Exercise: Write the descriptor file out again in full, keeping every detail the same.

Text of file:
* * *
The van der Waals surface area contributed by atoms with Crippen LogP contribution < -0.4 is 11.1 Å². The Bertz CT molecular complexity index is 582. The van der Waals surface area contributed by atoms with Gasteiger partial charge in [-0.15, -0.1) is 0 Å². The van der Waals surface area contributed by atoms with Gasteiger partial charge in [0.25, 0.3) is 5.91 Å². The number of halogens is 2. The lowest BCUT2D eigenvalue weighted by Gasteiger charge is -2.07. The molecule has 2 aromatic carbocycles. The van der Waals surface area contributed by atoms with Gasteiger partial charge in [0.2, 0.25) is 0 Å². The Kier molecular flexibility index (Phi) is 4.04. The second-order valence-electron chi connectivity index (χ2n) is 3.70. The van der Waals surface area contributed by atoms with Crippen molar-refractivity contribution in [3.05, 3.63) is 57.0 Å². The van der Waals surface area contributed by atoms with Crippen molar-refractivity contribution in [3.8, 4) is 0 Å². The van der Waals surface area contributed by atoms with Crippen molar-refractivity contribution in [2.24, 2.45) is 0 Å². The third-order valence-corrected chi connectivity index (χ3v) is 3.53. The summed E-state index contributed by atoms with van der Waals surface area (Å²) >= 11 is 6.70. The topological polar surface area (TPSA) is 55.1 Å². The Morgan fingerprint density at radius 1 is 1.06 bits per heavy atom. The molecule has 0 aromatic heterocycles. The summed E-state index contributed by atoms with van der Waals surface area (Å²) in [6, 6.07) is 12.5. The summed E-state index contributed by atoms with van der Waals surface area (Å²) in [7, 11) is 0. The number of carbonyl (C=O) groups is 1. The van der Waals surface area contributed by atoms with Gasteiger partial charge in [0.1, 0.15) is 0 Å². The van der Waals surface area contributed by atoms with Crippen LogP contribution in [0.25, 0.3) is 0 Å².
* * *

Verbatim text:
The van der Waals surface area contributed by atoms with Crippen LogP contribution < -0.4 is 11.1 Å². The Bertz CT molecular complexity index is 582. The van der Waals surface area contributed by atoms with Gasteiger partial charge in [-0.15, -0.1) is 0 Å². The van der Waals surface area contributed by atoms with Gasteiger partial charge in [0.25, 0.3) is 5.91 Å². The number of halogens is 2. The lowest BCUT2D eigenvalue weighted by Gasteiger charge is -2.07. The molecule has 2 aromatic carbocycles. The van der Waals surface area contributed by atoms with Gasteiger partial charge in [0.2, 0.25) is 0 Å². The Kier molecular flexibility index (Phi) is 4.04. The second-order valence-electron chi connectivity index (χ2n) is 3.70. The van der Waals surface area contributed by atoms with Crippen molar-refractivity contribution in [3.05, 3.63) is 57.0 Å². The van der Waals surface area contributed by atoms with Crippen molar-refractivity contribution in [3.8, 4) is 0 Å². The van der Waals surface area contributed by atoms with Crippen molar-refractivity contribution in [2.24, 2.45) is 0 Å². The third-order valence-corrected chi connectivity index (χ3v) is 3.53. The summed E-state index contributed by atoms with van der Waals surface area (Å²) >= 11 is 6.70. The topological polar surface area (TPSA) is 55.1 Å². The Morgan fingerprint density at radius 1 is 1.06 bits per heavy atom. The molecule has 0 aromatic heterocycles. The summed E-state index contributed by atoms with van der Waals surface area (Å²) in [6, 6.07) is 12.5. The summed E-state index contributed by atoms with van der Waals surface area (Å²) in [7, 11) is 0. The number of carbonyl (C=O) groups is 1. The van der Waals surface area contributed by atoms with Gasteiger partial charge in [0.1, 0.15) is 0 Å². The van der Waals surface area contributed by atoms with Crippen LogP contribution in [0.25, 0.3) is 0 Å².